McMegan’s argument was definitionally aimed at those that could pay their mortgages. She said, over and over again, that those that couldn’t pay their mortgages should be allowed to walk away. In fact, she said that part of the reason that she felt the way she does about the first group is that it could have a negative impact on the second. Rather than expecting any shift on her views, I rather expect her to be saying something along the lines of “I told you so” because so many people seemed to equate her opposition to strategic walkaways with an opposition to all defaulting.

    Like or Dislike: Thumb up 0 Thumb down 0

  7. Brummagem Joe says:

    Not more ruthless, more financially astute perhaps. As an aside it’s interesting to see how myths of the Acorn and Barney Frank variety persist. Sub prime and alt A mortgages purchased in the secondary market were never more than around 20% of Fannie and Freddie’s portfolio. The vast majority of repackaged sub prime was purchased by the private sector. In fac F/F’s share of the entire secondary mortgage market was only around 20-25% until mid 2007 when the housing bubble was starting to implode and the private market dried up as it always does when there’s a market collapse. The administration who were desperate to avoid a market collapse on a Republican president’s watch then pushed F/F to increase their share and the oped page of the WSJ which had complained about F/F 20% SOM for years suddenly went silent.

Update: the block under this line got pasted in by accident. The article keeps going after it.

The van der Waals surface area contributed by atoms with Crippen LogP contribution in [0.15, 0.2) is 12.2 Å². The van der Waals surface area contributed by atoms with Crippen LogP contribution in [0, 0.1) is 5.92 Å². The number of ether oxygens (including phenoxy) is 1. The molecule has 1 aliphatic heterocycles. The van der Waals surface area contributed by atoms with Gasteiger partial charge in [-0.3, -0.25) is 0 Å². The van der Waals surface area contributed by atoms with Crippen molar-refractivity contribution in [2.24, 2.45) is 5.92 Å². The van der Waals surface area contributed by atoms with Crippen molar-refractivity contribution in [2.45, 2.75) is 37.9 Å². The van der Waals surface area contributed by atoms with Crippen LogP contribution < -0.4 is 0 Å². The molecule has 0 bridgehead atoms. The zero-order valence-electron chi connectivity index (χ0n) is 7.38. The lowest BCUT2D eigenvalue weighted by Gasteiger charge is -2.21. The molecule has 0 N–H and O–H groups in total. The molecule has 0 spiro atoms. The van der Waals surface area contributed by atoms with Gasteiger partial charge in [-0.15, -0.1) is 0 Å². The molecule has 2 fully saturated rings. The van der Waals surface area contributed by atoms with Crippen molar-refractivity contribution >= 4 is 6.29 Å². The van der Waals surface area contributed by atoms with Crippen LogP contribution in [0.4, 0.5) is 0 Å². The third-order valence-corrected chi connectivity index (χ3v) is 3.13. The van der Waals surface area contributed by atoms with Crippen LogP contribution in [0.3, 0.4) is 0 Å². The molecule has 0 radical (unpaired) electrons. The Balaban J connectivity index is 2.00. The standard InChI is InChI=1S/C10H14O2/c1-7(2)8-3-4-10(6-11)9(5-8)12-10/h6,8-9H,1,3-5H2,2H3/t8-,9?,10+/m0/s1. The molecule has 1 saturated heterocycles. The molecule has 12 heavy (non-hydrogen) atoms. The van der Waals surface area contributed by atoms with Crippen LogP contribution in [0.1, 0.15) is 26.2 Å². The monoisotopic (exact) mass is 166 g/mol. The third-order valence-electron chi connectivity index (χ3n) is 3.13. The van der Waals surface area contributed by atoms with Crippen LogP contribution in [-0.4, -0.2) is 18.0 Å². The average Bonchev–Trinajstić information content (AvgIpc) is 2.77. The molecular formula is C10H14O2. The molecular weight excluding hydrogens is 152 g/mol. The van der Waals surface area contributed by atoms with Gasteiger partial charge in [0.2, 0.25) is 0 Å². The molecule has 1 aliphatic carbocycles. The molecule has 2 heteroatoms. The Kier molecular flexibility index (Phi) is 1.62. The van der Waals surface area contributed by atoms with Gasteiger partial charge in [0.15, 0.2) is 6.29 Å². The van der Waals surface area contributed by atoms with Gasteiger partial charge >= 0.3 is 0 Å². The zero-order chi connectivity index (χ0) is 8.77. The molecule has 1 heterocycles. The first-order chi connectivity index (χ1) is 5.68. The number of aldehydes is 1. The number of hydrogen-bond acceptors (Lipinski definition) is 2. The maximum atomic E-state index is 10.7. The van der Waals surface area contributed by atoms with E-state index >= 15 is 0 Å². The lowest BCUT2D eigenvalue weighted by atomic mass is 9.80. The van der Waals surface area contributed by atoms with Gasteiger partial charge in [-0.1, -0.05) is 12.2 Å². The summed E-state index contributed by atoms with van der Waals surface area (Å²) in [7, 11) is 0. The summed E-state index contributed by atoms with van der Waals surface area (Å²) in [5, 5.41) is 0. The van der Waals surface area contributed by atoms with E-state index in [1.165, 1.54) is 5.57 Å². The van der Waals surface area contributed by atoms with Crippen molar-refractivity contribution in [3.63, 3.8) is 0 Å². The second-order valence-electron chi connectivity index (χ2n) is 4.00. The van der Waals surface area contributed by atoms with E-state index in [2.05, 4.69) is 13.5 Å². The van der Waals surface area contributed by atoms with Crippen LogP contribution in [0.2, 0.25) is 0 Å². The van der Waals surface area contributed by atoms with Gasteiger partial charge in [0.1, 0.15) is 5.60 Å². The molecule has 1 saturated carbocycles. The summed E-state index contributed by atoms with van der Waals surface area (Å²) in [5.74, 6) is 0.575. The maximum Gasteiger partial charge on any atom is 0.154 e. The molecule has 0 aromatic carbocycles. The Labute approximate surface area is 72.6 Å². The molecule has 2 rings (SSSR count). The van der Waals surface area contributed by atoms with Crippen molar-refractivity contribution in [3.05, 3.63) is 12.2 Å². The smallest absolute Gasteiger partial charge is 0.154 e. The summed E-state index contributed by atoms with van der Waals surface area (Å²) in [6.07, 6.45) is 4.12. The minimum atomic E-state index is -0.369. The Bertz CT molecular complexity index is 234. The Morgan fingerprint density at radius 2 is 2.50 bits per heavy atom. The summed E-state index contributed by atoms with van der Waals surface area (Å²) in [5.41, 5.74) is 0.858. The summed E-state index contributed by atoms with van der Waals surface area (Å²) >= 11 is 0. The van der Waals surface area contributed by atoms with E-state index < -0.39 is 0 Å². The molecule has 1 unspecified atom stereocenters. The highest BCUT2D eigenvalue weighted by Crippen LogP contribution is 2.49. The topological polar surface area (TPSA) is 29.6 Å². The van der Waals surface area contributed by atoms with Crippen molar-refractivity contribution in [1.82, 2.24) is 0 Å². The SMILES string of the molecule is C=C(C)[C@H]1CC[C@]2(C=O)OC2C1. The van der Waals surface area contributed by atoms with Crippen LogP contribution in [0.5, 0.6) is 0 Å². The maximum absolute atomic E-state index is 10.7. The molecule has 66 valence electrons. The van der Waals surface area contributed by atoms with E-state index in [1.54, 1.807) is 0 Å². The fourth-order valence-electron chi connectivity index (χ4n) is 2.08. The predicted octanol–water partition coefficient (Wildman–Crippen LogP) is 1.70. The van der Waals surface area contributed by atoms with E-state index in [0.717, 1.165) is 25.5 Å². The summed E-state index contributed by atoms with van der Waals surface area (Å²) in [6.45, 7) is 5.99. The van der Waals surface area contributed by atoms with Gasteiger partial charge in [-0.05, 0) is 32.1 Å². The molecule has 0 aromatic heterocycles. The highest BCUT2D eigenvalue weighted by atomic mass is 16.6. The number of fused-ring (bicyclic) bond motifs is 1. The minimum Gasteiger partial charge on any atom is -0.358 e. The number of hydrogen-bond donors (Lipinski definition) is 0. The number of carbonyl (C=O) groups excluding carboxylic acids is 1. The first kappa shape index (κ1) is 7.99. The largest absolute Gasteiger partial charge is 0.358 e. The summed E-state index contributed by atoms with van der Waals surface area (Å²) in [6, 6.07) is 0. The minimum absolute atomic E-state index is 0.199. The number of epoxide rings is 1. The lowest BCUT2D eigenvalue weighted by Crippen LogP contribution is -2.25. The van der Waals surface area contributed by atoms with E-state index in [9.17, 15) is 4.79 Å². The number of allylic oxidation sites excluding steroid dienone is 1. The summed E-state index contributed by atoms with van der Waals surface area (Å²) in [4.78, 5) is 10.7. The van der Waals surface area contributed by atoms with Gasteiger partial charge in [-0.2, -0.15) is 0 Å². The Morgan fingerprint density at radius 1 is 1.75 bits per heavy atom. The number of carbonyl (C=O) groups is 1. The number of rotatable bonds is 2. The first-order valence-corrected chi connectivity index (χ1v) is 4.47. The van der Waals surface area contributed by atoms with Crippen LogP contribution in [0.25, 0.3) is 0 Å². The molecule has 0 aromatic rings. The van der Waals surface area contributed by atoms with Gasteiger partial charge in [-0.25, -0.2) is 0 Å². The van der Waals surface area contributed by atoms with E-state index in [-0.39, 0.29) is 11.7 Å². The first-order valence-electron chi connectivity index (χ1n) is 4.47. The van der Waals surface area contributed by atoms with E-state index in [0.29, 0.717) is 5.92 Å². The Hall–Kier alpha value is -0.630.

Like or Dislike: Thumb up 0 Thumb down 0

  8. john personna says:

    The administration who were desperate to avoid a market collapse on a Republican president’s watch then pushed F/F to increase their share and the oped page of the WSJ which had complained about F/F 20% SOM for years suddenly went silent.

    True.

    Like or Dislike: Thumb up 0 Thumb down 0

  9. Rebecca Burlingame says:

    What stands out for me is that those with homes actually worth money in the marketplace are the only ones who can afford the legal bills that make mobility possible. This is wrong, and needs to be changed.

    Like or Dislike: Thumb up 0 Thumb down 0

  10. Dantheman says:

    Trumwill,

    “McMegan’s argument was definitionally aimed at those that could pay their mortgages. She said, over and over again, that those that couldn’t pay their mortgages should be allowed to walk away. In fact, she said that part of the reason that she felt the way she does about the first group is that it could have a negative impact on the second. Rather than expecting any shift on her views, I rather expect her to be saying something along the lines of “I told you so” because so many people seemed to equate her opposition to strategic walkaways with an opposition to all defaulting.”